SANET is a toolbox for analyzing events that occur along networks or alongside networks e.g., car crashes on roads and beauty parlors in downtown streets, respectively.

Networks may be roads, rivers, pipe-lines, cables, etc.

Download - SANET Ver4.1 for ArcGIS 10>>

Download - SANET Ver 4.1 for ArcGIS 9.3 >>Download - SANET Ver3 >>

What can SANET tools analyze?

This tool constructs a Voronoi diagram generated by a set of points (referred to as generator points) on a network, where the distance is measured by the shortest-path distance. The resulting diagram, termed the *network Voronoi diagram*, consists of *n* sub-networks, where *n* is the number of generator points. The Voronoi sub-network of the *i*-th generator point is the sub-network in which the nearest point from every point on the sub-network is the *i* generator point. For example, if the generator points are bus-stops, the nearest bus-stop for the people living in the *i* Voronoi network is the bus-stop at the *i* generator point.

For a given set of points on a network, this tool estimates the density function of the points over a network. This tool is useful to detect 'hot spots' of street crimes and 'black spots' of traffic accidents.

This tool tests the complete spatial randomness (CSR) hypothesis in terms of the shortest-path distance from every point in a given set of points placed on a given bounded network to its next nearest point in the set. Note that in the literature, the *global auto nearest neighbor distance method* is simply referred to as the *nearest neighborhood distance method*. The CSR hypothesis means that points are independently and identically distributed according to the uniform distribution over the network, or points follow the homogeneous binomial point process on the bounded network. A general description about the nearest neighbor distance method is provided in Chapter 5 in Okabe and Sugihara (2012); specifically, the global auto nearest neighbor distance method is shown in Section 5.1.2 and its application in Section 12.2.2.1.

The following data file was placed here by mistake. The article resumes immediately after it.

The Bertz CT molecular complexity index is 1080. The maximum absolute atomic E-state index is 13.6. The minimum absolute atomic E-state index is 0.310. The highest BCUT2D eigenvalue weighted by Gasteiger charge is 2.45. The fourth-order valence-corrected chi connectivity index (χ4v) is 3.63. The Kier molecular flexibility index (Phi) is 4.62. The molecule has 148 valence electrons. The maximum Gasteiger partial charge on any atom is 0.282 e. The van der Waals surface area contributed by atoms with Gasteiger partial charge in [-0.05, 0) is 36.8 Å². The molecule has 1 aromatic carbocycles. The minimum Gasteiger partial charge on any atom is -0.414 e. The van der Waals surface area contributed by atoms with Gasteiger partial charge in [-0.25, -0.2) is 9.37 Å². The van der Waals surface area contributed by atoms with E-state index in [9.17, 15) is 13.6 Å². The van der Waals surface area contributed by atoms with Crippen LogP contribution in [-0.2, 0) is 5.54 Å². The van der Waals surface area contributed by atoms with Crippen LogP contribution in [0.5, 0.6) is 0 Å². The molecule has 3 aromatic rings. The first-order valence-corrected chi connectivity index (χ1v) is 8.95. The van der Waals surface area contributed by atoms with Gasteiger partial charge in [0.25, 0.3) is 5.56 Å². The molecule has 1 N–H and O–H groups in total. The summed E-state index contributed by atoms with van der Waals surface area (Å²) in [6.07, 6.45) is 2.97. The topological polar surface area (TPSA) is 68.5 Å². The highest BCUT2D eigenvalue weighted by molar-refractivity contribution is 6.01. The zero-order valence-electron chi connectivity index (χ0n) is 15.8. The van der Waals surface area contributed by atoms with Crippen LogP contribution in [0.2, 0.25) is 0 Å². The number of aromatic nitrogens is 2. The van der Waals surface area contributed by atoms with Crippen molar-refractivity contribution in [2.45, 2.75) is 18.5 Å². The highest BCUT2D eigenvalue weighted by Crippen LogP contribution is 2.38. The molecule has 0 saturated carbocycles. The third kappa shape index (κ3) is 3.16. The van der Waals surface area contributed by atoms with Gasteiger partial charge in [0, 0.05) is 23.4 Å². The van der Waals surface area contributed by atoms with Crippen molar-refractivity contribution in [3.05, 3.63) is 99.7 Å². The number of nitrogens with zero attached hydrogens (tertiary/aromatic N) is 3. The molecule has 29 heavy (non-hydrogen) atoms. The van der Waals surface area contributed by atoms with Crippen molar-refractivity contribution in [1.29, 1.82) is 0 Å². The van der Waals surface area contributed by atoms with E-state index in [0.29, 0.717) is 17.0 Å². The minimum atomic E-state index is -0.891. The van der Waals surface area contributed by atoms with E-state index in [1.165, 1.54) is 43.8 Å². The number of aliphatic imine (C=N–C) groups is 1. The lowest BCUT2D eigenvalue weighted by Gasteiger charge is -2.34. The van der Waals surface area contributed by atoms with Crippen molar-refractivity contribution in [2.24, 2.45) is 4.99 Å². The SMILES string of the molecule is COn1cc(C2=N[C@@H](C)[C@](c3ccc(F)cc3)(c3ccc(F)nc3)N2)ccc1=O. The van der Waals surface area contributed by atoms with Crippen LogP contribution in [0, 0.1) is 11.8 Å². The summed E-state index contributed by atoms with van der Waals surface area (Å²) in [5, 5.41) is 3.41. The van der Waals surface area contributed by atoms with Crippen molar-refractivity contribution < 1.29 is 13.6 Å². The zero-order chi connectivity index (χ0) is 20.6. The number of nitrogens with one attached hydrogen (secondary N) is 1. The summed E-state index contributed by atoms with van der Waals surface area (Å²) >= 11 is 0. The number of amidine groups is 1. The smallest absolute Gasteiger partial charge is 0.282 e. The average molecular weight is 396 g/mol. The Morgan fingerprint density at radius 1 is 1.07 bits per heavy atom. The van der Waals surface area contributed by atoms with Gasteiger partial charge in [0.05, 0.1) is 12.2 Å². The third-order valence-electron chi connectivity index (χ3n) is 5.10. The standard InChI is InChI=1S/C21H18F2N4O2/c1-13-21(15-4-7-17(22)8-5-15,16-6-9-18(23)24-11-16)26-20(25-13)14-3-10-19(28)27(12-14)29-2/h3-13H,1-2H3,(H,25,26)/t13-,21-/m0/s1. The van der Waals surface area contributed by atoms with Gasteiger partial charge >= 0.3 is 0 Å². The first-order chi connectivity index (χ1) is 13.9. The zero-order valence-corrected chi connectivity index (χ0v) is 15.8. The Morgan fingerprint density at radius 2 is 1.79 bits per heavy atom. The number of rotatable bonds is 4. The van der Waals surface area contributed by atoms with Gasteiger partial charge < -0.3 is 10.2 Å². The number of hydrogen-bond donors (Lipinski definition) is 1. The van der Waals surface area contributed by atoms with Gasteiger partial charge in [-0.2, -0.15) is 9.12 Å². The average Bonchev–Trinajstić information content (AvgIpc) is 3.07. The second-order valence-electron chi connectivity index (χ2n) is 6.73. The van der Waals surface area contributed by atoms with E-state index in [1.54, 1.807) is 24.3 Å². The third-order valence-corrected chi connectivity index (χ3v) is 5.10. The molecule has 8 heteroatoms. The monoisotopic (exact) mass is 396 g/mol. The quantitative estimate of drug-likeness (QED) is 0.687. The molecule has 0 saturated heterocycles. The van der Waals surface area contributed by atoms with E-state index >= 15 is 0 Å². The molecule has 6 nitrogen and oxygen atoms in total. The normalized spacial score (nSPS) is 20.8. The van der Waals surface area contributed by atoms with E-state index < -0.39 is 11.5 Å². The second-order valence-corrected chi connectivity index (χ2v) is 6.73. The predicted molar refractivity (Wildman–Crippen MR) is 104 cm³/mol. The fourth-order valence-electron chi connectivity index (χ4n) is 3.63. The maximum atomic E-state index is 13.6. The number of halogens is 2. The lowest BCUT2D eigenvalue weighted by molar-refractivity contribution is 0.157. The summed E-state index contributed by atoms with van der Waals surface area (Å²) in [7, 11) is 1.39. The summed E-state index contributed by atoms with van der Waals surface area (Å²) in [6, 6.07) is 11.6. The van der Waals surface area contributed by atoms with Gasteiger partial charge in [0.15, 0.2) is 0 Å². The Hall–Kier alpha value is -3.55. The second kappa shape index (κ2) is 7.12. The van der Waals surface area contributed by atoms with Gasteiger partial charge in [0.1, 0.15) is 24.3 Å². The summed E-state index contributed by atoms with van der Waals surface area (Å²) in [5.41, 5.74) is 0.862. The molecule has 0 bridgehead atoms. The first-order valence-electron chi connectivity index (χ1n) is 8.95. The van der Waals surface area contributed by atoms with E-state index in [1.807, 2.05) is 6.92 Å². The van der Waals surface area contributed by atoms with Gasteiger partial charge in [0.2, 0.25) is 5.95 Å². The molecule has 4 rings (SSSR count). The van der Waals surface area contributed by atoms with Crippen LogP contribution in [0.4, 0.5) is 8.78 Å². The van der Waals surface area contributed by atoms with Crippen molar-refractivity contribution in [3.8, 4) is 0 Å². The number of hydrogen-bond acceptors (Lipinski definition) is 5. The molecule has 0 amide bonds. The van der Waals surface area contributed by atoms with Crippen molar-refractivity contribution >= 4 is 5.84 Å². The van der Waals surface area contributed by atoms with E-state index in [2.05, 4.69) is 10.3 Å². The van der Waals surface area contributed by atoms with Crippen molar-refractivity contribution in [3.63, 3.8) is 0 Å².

This tool tests the complete spatial randomness (CSR) hypothesis in terms of the shortest-path distance from each point in a given set of type B points to its nearest point in a given set of type A points. In the literature, the *global cross nearest neighbor distance method* is sometimes referred to as the *conditional nearest neighborhood distance method*. In general, it is assumed that type B points are temporal, while type A points are stable over time; for instance, the former points are restaurants and the latter points are railway stations. This method tests the effect of railway stations on the distribution of restaurants in comparison with the CSR hypothesis. The CSR hypothesis means that points are independently and identically distributed according to the uniform distribution over the network, or points follow the homogeneous binomial point process on the bounded network. A general description about the nearest neighbor distance method is provided in Chapter 5 in Okabe and Sugihara (2012); specifically, the global cross nearest neighbor distance method is shown in Section 5.2.2 and its application in Section 12.2.2.2.